In 1793, Dundas Street was surveyed for a military road. In 1805, the Legislative Assembly of Upper Canada bought the lands between Etobicoke and Hamilton from the Mississaugas aboriginal people, except for the land at the mouths of Twelve Mile Creek (Bronte Creek), Sixteen Mile Creek, and along the Credit River. In 1807, British immigrants settled the area surrounding Dundas Street as well as on the shore of Lake Ontario.
In 1820, the Crown bought the area surrounding the waterways. The area around the creeks, 960 acres (3.9 km2), ceded to the Crown by the Mississaugas, was auctioned off to William Chisholm in 1827. He left the development of the area to his son,Robert Kerr Chisholm and his brother-in-law, Thomas Merrick.
Oakville’s first industries included shipbuilding, timber shipment, and wheat farming. In the 1850s, there was an economic recession and the foundry, the most important industry in town, was closed. Basket-making became a major industry in the town, and theGrand Trunk Railway was built through it.
The town eventually became industrialized with the opening of Cities Service Canada (later BP Canada, and now Petro Canada) andShell Canada oil refineries (both now closed), the Procor factory (no longer manufacturing), and, most importantly, the Ford Motor Company‘s Canadian headquarters and plant, all close to the Canadian National Railway and the Queen Elizabeth Way highway between Toronto and Fort Erie (Buffalo).
In 1962 the town of Oakville merged with its neighbouring villages (Bronte, Palermo, Sheridan, and the remainder of Trafalgar Township) to become the new Town of Oakville, reaching northwards to Steeles Avenue in Milton. In 1973, the restructuring of Halton County into Halton Region brought the northern border southwards to just north of the future Highway 407.
Downtown Oakville Jazz Festival
The Downtown Oakville Jazz Festival is an annual summer jazz festival that has taken place every year since 1992. The event includes performances at a number of stages along Lakeshore Road East in downtown Oakville. As the festival is fully funded by the Downtown Oakville Business Improvement Area (BIA), the event is free to the public.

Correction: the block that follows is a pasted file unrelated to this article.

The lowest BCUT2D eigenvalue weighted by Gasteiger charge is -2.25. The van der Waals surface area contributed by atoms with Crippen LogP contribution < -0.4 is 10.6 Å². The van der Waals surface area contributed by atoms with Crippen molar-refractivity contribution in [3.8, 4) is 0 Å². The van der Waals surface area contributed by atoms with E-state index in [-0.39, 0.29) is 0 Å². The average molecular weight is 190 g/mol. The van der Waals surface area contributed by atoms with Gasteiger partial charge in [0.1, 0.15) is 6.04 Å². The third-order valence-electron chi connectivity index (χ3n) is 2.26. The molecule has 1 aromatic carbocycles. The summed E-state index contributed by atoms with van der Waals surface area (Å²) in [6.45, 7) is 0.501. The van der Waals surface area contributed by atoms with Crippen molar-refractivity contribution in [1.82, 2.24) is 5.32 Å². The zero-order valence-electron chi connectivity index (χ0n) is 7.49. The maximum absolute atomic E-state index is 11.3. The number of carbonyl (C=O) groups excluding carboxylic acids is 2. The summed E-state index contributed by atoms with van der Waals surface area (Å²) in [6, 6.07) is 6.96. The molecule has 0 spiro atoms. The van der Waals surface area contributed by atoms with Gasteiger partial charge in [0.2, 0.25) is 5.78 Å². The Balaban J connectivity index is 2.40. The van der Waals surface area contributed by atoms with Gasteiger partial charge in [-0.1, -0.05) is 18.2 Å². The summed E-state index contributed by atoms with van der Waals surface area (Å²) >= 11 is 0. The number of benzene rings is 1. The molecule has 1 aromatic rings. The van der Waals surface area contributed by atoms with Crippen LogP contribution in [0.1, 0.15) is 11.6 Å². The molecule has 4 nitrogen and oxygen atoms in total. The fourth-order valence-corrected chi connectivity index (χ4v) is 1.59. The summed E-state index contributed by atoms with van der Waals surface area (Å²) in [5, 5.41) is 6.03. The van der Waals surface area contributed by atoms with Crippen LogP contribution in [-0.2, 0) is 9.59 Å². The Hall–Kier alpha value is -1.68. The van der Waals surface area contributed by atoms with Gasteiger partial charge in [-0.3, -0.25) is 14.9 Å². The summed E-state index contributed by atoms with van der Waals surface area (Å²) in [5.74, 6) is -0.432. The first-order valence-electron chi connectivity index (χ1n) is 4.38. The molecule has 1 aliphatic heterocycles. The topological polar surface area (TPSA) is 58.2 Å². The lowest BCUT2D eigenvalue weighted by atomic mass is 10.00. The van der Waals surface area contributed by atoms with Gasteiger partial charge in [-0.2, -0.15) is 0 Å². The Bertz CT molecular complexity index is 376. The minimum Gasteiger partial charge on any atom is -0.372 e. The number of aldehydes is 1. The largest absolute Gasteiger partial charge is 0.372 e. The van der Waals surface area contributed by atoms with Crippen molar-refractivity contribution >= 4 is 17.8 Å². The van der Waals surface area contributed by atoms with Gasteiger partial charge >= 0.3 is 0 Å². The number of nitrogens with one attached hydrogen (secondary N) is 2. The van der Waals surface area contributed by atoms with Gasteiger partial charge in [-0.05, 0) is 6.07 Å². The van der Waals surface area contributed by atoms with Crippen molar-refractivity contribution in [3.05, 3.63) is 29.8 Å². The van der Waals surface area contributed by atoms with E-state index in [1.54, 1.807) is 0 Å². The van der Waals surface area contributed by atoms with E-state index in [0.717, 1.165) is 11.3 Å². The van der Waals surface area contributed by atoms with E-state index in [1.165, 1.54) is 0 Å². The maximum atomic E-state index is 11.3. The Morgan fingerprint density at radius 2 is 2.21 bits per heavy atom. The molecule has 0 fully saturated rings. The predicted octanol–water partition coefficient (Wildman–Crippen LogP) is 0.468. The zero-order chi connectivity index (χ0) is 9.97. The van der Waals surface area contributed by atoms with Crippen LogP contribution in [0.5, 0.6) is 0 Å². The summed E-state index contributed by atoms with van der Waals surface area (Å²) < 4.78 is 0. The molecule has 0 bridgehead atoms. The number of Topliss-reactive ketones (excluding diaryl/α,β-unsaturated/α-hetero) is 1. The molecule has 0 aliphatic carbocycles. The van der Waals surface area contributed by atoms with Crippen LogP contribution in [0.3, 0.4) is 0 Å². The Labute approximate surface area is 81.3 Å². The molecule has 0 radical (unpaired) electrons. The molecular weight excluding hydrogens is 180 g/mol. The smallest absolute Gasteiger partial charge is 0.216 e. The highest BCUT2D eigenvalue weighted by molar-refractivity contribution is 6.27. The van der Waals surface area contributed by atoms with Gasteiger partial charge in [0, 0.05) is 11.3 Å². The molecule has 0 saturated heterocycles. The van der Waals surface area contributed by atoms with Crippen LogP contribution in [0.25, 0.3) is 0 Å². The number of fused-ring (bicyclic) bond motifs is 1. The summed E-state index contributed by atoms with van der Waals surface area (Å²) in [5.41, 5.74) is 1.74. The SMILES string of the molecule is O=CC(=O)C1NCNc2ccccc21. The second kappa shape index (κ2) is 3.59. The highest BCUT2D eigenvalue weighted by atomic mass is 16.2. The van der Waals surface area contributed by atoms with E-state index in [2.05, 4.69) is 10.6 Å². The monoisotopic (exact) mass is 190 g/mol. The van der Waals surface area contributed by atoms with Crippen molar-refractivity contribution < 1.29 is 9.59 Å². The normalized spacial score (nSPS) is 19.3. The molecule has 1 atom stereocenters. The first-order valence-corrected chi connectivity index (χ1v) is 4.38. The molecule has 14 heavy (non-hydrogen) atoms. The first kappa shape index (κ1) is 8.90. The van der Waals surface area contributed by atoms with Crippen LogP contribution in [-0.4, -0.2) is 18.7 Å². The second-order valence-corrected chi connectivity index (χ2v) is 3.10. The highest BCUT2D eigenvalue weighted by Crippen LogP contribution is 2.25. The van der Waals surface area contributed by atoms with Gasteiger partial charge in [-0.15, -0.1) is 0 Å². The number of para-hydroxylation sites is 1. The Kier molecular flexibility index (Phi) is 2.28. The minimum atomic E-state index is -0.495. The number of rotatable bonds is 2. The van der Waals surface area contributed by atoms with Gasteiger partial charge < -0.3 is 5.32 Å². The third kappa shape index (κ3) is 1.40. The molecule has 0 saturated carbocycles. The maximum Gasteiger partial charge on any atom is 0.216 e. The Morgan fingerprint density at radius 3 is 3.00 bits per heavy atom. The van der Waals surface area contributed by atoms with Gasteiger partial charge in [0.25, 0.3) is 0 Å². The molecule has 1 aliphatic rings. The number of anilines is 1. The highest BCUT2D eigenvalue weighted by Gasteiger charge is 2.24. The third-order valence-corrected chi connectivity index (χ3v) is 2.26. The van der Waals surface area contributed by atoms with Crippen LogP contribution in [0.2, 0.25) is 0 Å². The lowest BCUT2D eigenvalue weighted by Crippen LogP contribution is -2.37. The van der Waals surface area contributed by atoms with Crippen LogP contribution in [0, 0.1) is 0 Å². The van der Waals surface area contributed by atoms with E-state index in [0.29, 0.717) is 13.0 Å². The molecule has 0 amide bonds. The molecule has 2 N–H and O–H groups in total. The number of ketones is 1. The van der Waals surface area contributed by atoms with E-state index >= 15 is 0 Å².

Beginning in 1982, Oakville’s Coronation Park played host to the annual Oakville Waterfront Festival. Among a range of events, the festival included small amusement park rides, arts and crafts, food and drinks, free concerts headlined by Canadian bands, and nightly fireworks displays. The Waterfront Festival took place in late June of each year until 2010, when it was cancelled due to financial difficulties, despite having annual attendance of up to 100,000 visitors.
Past headliners at the Waterfront Festival included Jann Arden, Oakville resident Tom Cochrane, Great Big Sea, Alannah Myles, Blue Rodeo, Susan Aglukark, Michelle Wright,Jacksoul, Colin James, The Philosopher Kings, Jesse Cook, Finger Eleven, Justin Hines, Bedouin Soundclash, Ill Scarlett, Jully Black, and Hedley.
For the Love of the Arts Festival
The For the Love of the Arts Festival is an annual event taking place in the late spring in Oakville. Inaugurated in 2002, the event is hosted by CommUnity Arts Space , a local umbrella group advocating for shared physical space for Oakville’s arts and cultural groups. Currently the only such multi-disciplinary community festival of its kind in Oakville, the event serves to showcase local talent, skills, crafts, literary art, dance performances, theatre groups and music performances. The event is intended as a symbolic presentation of a “shared space” and is entirely sponsored by local corporate and private donations.
Downtown Oakville also hosts an annual street festival known as Midnight Madness. The event typically takes place during the month of July and provides an opportunity for local stores and vendors to showcase new products and sales, as well as a venue for local artists to perform at a number of street-level stages.